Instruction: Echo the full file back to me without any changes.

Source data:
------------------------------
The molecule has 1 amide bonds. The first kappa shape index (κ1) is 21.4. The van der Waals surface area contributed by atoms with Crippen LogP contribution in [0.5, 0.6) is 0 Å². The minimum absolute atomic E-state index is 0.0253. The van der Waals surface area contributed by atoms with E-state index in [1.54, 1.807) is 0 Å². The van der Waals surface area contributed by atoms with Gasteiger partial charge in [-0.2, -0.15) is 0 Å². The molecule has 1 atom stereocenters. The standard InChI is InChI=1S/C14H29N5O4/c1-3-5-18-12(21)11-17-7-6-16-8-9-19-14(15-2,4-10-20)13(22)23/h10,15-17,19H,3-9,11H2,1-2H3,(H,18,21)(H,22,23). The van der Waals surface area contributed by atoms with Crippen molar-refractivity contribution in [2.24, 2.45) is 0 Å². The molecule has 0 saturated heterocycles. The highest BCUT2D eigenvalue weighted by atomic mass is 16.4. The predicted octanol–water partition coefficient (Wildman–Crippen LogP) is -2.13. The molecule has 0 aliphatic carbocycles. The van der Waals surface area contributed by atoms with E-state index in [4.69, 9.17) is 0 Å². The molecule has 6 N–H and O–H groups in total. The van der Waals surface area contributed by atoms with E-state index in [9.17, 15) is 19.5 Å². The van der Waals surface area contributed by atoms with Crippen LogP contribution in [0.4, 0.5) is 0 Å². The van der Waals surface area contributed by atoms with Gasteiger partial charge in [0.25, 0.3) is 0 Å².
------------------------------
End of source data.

The molecule has 1 amide bonds. The first kappa shape index (κ1) is 21.4. The van der Waals surface area contributed by atoms with Crippen LogP contribution in [0.5, 0.6) is 0 Å². The minimum absolute atomic E-state index is 0.0253. The van der Waals surface area contributed by atoms with E-state index in [1.54, 1.807) is 0 Å². The van der Waals surface area contributed by atoms with Gasteiger partial charge in [-0.2, -0.15) is 0 Å². The molecule has 1 atom stereocenters. The standard InChI is InChI=1S/C14H29N5O4/c1-3-5-18-12(21)11-17-7-6-16-8-9-19-14(15-2,4-10-20)13(22)23/h10,15-17,19H,3-9,11H2,1-2H3,(H,18,21)(H,22,23). The van der Waals surface area contributed by atoms with Crippen molar-refractivity contribution in [2.24, 2.45) is 0 Å². The molecule has 0 saturated heterocycles. The highest BCUT2D eigenvalue weighted by atomic mass is 16.4. The predicted octanol–water partition coefficient (Wildman–Crippen LogP) is -2.13. The molecule has 0 aliphatic carbocycles. The van der Waals surface area contributed by atoms with E-state index in [4.69, 9.17) is 0 Å². The molecule has 6 N–H and O–H groups in total. The van der Waals surface area contributed by atoms with E-state index in [9.17, 15) is 19.5 Å². The van der Waals surface area contributed by atoms with Crippen LogP contribution in [0.4, 0.5) is 0 Å². The van der Waals surface area contributed by atoms with Gasteiger partial charge in [0.25, 0.3) is 0 Å².